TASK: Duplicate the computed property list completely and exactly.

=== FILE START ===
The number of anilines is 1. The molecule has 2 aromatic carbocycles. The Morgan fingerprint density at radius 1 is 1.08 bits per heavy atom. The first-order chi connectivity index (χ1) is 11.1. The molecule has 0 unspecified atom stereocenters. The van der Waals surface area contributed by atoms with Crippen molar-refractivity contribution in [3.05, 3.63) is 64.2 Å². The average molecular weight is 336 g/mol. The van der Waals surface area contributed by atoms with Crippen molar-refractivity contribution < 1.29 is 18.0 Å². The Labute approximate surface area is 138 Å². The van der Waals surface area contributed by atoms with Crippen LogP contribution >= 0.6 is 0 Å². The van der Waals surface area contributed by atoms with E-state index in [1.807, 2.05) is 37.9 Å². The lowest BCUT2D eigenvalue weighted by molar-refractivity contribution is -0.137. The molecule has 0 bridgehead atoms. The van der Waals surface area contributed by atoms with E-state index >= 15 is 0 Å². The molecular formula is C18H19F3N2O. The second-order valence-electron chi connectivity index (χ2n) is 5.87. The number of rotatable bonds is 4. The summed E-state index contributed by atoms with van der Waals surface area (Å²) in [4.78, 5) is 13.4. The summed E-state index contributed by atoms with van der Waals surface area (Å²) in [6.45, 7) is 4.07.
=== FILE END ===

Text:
The number of anilines is 1. The molecule has 2 aromatic carbocycles. The Morgan fingerprint density at radius 1 is 1.08 bits per heavy atom. The first-order chi connectivity index (χ1) is 11.1. The molecule has 0 unspecified atom stereocenters. The van der Waals surface area contributed by atoms with Crippen molar-refractivity contribution in [3.05, 3.63) is 64.2 Å². The average molecular weight is 336 g/mol. The van der Waals surface area contributed by atoms with Crippen molar-refractivity contribution < 1.29 is 18.0 Å². The Labute approximate surface area is 138 Å². The van der Waals surface area contributed by atoms with Crippen LogP contribution >= 0.6 is 0 Å². The van der Waals surface area contributed by atoms with E-state index in [1.807, 2.05) is 37.9 Å². The lowest BCUT2D eigenvalue weighted by molar-refractivity contribution is -0.137. The molecule has 0 bridgehead atoms. The van der Waals surface area contributed by atoms with E-state index >= 15 is 0 Å². The molecular formula is C18H19F3N2O. The second-order valence-electron chi connectivity index (χ2n) is 5.87. The number of rotatable bonds is 4. The summed E-state index contributed by atoms with van der Waals surface area (Å²) in [4.78, 5) is 13.4. The summed E-state index contributed by atoms with van der Waals surface area (Å²) in [6.45, 7) is 4.07.